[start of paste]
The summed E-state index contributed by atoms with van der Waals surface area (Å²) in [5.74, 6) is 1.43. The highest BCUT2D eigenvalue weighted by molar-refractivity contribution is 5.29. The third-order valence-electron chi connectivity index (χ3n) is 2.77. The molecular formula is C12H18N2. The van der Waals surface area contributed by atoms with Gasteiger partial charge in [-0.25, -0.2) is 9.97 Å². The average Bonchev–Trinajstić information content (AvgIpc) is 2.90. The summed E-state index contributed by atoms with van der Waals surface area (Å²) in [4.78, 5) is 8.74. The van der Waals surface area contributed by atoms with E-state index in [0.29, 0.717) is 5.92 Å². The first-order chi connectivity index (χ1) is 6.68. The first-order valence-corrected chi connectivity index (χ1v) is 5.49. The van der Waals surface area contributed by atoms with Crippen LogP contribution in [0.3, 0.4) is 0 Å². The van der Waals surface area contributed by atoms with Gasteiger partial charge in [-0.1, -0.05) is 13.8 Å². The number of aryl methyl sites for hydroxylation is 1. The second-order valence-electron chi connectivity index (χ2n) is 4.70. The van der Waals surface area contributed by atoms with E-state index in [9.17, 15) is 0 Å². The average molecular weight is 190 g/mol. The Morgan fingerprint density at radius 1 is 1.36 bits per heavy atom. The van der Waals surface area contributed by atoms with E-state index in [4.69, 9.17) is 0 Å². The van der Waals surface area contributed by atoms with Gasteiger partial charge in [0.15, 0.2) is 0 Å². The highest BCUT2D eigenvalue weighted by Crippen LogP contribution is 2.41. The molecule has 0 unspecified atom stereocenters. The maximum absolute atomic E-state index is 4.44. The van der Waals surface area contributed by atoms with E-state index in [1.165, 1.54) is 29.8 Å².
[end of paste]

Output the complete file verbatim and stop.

The summed E-state index contributed by atoms with van der Waals surface area (Å²) in [5.74, 6) is 1.43. The highest BCUT2D eigenvalue weighted by molar-refractivity contribution is 5.29. The third-order valence-electron chi connectivity index (χ3n) is 2.77. The molecular formula is C12H18N2. The van der Waals surface area contributed by atoms with Gasteiger partial charge in [-0.25, -0.2) is 9.97 Å². The average Bonchev–Trinajstić information content (AvgIpc) is 2.90. The summed E-state index contributed by atoms with van der Waals surface area (Å²) in [4.78, 5) is 8.74. The van der Waals surface area contributed by atoms with E-state index in [0.29, 0.717) is 5.92 Å². The first-order chi connectivity index (χ1) is 6.68. The first-order valence-corrected chi connectivity index (χ1v) is 5.49. The van der Waals surface area contributed by atoms with Crippen LogP contribution in [0.3, 0.4) is 0 Å². The van der Waals surface area contributed by atoms with Gasteiger partial charge in [-0.1, -0.05) is 13.8 Å². The number of aryl methyl sites for hydroxylation is 1. The second-order valence-electron chi connectivity index (χ2n) is 4.70. The van der Waals surface area contributed by atoms with E-state index in [9.17, 15) is 0 Å². The average molecular weight is 190 g/mol. The Morgan fingerprint density at radius 1 is 1.36 bits per heavy atom. The van der Waals surface area contributed by atoms with E-state index in [4.69, 9.17) is 0 Å². The van der Waals surface area contributed by atoms with Gasteiger partial charge in [0.15, 0.2) is 0 Å². The highest BCUT2D eigenvalue weighted by Crippen LogP contribution is 2.41. The molecule has 0 unspecified atom stereocenters. The maximum absolute atomic E-state index is 4.44. The van der Waals surface area contributed by atoms with E-state index in [1.165, 1.54) is 29.8 Å².